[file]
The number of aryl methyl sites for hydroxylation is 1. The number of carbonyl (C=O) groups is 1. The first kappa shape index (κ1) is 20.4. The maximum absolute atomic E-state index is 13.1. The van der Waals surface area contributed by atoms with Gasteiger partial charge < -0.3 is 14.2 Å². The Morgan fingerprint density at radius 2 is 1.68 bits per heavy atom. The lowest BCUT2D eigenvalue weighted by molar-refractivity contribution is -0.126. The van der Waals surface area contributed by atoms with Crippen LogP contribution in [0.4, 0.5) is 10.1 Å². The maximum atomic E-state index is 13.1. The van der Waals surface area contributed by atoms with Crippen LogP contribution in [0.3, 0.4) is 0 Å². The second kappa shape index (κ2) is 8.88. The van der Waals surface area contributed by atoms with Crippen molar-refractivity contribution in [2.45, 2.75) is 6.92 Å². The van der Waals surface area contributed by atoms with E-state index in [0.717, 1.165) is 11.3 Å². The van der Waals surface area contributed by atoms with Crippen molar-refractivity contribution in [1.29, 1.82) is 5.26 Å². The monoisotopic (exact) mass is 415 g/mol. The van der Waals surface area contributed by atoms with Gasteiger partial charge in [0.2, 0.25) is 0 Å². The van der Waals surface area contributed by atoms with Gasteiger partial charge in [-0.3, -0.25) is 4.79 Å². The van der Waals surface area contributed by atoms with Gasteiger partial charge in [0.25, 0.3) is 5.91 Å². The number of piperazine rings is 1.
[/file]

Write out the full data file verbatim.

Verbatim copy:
The number of aryl methyl sites for hydroxylation is 1. The number of carbonyl (C=O) groups is 1. The first kappa shape index (κ1) is 20.4. The maximum absolute atomic E-state index is 13.1. The van der Waals surface area contributed by atoms with Gasteiger partial charge < -0.3 is 14.2 Å². The Morgan fingerprint density at radius 2 is 1.68 bits per heavy atom. The lowest BCUT2D eigenvalue weighted by molar-refractivity contribution is -0.126. The van der Waals surface area contributed by atoms with Crippen LogP contribution in [0.4, 0.5) is 10.1 Å². The maximum atomic E-state index is 13.1. The van der Waals surface area contributed by atoms with Crippen LogP contribution in [0.3, 0.4) is 0 Å². The second kappa shape index (κ2) is 8.88. The van der Waals surface area contributed by atoms with Crippen molar-refractivity contribution in [2.45, 2.75) is 6.92 Å². The van der Waals surface area contributed by atoms with E-state index in [0.717, 1.165) is 11.3 Å². The van der Waals surface area contributed by atoms with Crippen molar-refractivity contribution in [1.29, 1.82) is 5.26 Å². The monoisotopic (exact) mass is 415 g/mol. The van der Waals surface area contributed by atoms with Gasteiger partial charge in [0.2, 0.25) is 0 Å². The van der Waals surface area contributed by atoms with Gasteiger partial charge in [-0.3, -0.25) is 4.79 Å². The van der Waals surface area contributed by atoms with Gasteiger partial charge in [0.25, 0.3) is 5.91 Å². The number of piperazine rings is 1.